The median time-to-progression (TTP) was 3.3 months (range: 0–16.9 months). The estimated 3-month PFS, 6-month PFS, 9-month PFS were 55, 26, and 15%, respectively. Two patients (6.5%) were alive at the end of the follow-up period. For the 29 patients (93.5%) who died, the median time from the completion of first SABR to death was 10.3 months (range: 0.5–41.4 months). The estimated 1-year OS rate was 35%. The estimated 2-year OS rate was 12%. Both the PFS curve and the OS curve were shown in Figure 1.
The median maximum radiation dose to the tumor was 51.3 Gy (range: 22.2–58.7 Gy). In addition, we measured the irradiated volume and the radiation dose to critical surrounding structures including the left and the right eye, left and right optic nerve, the chiasm, the brainstem, and the spinal cord. The detailed information was summarized in Table 2.
Treatment was well-tolerated without any grade 4 or 5 treatment-related toxicities. All toxicities were listed in Table 3. Only 6 out of 40 (15%) SABR treatments led to significant toxicities (1 with acute grade 3 Erbitux associated rash, 1 with acute grade 3 alopecia, 1 with acute grade 3 dysgeusia, 1 with acute grade 3 hyperpigmentation1, 1 with late grade 3 headache, and 1 with late grade 3 trismus).
Locally advanced or recurrent skull base malignancies have a very poor prognosis and are frequently inoperable due to the risk of severe brainstem and cranial nerve morbidities (15, 16). Re-irradiation of these patients is also clinically challenging due to the tumor’s proximity to critical neurovascular structures. Recently, fractionated stereotactic radiotherapy has become an attractive option to re-treat skull base malignancies, but there is no consensus on the optimal dose and fractionation for SABR as it applies to skull base malignancies. SABR is uniquely suitable for treating skull base malignancies as it is non-invasive and can target the tumor with great precision and conformity. However, there is very limited literature on the utilization of SABR for re-irradiating malignant SBT. To our knowledge, our study is the first to report toxicities of SABR for treating locally advanced or recurrent skull base malignancies with prior EBRT.
Cmelak et al. (17) reported a study of 47 patients with 59 malignant SBT. Among these patients, 37 were treated for 48 skull base metastases or local recurrences from primary head and neck cancers without previous irradiation. Eleven were treated for primary nasopharyngeal carcinoma using radiotherapy as a boost after a course of fractionated radiotherapy (64.8–70 Gy) without chemotherapy. The median tumor size was 8 cm3 (range: 0–51 cm3). A median radiation dose of 20 Gy (range: 7–35 Gy) was typically delivered in a single fraction. The median follow-up time was 9 months (range: 1–60 months). The crude local control rate (LC) was 33/48 (69%) during the follow-up period. Survival was not reported. Major complications developed in 5 out of 59 treatments, including three cranial nerve palsies, one CSF leak, and one trismus of unknown grade.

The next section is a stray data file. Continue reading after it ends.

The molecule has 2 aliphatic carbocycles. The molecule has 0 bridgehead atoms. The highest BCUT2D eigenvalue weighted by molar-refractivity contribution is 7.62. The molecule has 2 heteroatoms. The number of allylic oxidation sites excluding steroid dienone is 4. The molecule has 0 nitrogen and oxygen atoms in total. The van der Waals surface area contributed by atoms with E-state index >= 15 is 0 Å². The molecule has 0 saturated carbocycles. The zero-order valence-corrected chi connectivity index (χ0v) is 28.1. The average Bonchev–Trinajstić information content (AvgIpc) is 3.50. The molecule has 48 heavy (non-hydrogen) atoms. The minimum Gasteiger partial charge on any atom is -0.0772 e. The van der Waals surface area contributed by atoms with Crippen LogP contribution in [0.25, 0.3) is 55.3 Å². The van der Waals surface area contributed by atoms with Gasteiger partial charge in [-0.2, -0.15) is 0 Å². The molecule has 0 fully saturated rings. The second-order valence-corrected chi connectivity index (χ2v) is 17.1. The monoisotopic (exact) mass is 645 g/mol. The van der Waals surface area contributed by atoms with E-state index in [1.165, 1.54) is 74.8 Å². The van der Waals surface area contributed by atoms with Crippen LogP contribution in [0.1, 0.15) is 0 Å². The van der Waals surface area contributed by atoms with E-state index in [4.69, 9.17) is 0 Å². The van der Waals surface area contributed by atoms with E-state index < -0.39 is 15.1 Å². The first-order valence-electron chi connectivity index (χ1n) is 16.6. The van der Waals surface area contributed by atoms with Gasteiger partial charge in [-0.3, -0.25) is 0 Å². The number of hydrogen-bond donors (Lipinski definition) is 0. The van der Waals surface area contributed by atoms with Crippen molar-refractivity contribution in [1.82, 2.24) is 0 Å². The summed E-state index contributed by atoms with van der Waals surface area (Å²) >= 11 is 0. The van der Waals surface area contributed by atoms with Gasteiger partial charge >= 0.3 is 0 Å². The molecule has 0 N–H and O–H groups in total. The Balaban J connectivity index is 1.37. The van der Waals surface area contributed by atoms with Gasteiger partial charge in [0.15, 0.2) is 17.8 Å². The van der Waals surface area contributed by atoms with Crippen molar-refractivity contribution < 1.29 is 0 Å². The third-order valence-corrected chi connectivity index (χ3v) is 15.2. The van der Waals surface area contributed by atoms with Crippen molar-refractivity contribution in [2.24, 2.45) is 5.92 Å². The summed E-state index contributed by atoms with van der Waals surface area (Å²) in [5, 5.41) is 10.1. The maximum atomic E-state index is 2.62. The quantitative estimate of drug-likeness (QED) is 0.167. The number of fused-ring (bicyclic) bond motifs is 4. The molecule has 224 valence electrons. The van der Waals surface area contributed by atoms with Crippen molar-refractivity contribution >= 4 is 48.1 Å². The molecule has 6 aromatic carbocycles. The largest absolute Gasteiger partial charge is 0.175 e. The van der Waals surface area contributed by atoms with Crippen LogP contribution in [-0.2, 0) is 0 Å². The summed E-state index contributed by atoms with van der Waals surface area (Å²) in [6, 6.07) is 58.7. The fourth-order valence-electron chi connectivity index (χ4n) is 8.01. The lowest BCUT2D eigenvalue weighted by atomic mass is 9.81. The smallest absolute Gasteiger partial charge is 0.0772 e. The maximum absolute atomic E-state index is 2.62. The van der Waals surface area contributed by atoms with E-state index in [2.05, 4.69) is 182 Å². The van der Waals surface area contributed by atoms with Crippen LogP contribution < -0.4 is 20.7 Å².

Miller et al. (18) reported a study of 32 patients with 35 newly diagnosed or recurrent malignant SBT treated with the Leksell Gamma unit. The median tumor size was 14.6 cm3 (range: 2.9–52.1 cm3). The median radiation dose was 15 Gy (range: 12–20 Gy) delivered in a single fraction. Three-year LC was 78% and 3-year OS rate was 72%. One patient received retreatment with hyperfractionated EBRT of 31.2 Gy about 1.7 years after the radiotherapy. Two patients with recurrent adenoid cystic carcinomas were previously treated with EBRT. One patient developed a radiation-induced optic neuropathy 12 months after radiotherapy. Majority of the patients had adenoid cystic carcinoma or chordoma.
Coppa et al. (5) reported a study of 31 patients with malignant SBTs. None of the patients were previously irradiated. The median follow-up time was 8.5 months. Ten (32%) patients were alive at the end of the follow-up period. The median OS was 8.6 months. For the 21 patients who died, the median time to death was 5.75 months. The median radiation dose was 25 Gy (range: 12.6–35 Gy) delivered in a median number of five fractions (range: 2–7). No significant toxicity was reported. The studies mentioned above were summarized in Table 4.
Though assessment of toxicity directly attributable to SABR was difficult as most patients underwent multiple surgeries, EBRT treatments, and chemotherapy sessions, no grade 4 or 5 acute or late radiation associated toxicities were noted in our study. There were five grade 3 toxicities. This included acute grade 3 rash, alopecia, and dysgeusia and late grade 3 trismus and headache. On the contrary, the single fraction radiotherapy studies reported relatively high rates of significant toxicities. We believe that the lack of significant toxicities is mostly due to delivering SABR in multiple fractions with high conformity and homogeneity. Fractionation and delivery of radiation every other day provide time for normal tissues to repair themselves between doses and therefore minimizes toxicities. Since our study is the first to report SABR for the re-irradiation of skull base malignancies, all the cited literatures were about using SABR for the treatment of locally advanced or recurrent skull base malignancies without prior irradiation. However, single fraction SABR caused significant late toxicities even in patients without prior irradiation, while multi-fraction SABR, like in our study, did not cause any grade 4 or 5 late toxicities in patients with prior EBRT. This shows that multi-fraction SABR helped to decrease the likelihood of late toxicities.